• By all means channel a substantial part of your portfolio (e.g 50%) into broadly based index funds, but since you have money that you can "afford to lose" (with say 20 or 30 years to make up the loss if need be) the current COVID situation is a great opportunity to invest in economic sectors that are currently beaten-up, but are absolutely guaranteed to recover eventually. You don't care whether "eventually" means in 1 year or 10 years, because you don't need the money in the short term. For example, airlines and cruise ship operators. – alephzero Apr 10 at 12:26
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The core of your question:

My best guess is I should take $20,000 and put it into index funds. I'm worried about tax implications and what happens with dividends (like are some funds automatically withheld? I know I'll make more overall but will I end up having to pay if I make enough in dividends come tax season, and then possibly not have enough out of pocket money to pay that?).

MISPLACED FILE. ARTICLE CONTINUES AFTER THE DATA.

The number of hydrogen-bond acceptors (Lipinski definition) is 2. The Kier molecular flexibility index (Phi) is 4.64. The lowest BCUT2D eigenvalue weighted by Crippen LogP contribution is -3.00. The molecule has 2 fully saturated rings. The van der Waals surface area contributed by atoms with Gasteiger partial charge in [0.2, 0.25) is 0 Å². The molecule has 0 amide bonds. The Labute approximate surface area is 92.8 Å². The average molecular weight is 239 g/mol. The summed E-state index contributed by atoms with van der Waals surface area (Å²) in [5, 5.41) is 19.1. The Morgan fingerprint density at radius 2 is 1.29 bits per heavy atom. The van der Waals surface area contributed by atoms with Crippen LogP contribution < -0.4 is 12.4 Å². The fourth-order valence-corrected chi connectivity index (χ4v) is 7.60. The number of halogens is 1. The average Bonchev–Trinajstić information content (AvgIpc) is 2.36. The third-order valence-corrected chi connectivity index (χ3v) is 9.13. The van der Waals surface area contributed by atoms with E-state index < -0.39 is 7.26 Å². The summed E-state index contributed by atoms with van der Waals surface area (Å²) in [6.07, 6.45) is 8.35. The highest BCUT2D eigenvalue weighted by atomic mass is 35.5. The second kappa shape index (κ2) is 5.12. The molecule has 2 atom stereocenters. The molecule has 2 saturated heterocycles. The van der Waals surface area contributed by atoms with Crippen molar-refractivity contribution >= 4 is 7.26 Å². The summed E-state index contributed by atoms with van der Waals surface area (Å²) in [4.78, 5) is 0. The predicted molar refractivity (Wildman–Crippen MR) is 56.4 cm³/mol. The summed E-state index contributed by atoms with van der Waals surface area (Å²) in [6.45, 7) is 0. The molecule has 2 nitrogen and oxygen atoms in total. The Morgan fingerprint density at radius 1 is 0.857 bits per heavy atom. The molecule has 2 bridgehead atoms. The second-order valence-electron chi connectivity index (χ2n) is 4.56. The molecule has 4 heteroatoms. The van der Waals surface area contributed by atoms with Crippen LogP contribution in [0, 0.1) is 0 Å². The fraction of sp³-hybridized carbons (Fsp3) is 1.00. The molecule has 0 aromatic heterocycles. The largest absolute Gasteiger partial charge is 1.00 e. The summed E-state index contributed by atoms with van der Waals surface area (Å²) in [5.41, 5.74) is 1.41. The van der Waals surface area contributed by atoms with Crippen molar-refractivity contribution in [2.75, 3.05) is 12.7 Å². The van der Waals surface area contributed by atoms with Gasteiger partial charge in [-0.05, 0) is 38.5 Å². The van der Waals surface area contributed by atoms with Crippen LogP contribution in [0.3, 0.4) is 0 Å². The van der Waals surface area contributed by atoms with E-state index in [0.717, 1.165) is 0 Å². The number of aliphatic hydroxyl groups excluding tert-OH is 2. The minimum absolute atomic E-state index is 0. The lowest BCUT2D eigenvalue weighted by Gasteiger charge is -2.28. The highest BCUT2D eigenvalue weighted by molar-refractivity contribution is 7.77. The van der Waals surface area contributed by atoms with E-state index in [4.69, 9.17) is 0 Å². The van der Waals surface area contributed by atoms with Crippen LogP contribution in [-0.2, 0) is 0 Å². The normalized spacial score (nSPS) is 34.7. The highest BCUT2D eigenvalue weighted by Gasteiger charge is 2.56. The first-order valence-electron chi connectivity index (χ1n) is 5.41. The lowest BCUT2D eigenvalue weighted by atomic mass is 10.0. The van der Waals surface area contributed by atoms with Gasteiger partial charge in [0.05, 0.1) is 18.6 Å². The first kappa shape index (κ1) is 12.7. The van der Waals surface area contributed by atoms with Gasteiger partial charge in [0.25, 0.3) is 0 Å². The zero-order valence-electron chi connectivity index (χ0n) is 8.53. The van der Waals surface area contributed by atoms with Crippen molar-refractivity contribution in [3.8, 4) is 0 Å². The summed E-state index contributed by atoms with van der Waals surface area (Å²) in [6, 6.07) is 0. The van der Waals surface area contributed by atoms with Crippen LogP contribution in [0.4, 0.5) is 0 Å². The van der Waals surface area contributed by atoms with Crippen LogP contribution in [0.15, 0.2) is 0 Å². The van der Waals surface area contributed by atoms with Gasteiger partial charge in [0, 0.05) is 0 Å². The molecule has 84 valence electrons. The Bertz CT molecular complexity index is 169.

The dividends and capital gains from a mutual fund or ETF in a non-retirement account will trigger taxes. The general advice is to re-invest these payments to increase the number of shares you own. That advice is rock solid within a retirement account, because the quarterly/annual dividends and capital gains will not trigger taxes until you are retired or never depending on the Roth status. If you are concerned about being able to afford the taxes on the capital gains and dividends then don't automatically reinvest them, keep them in cash in the account and pull out what you need when it is time to pay the taxes.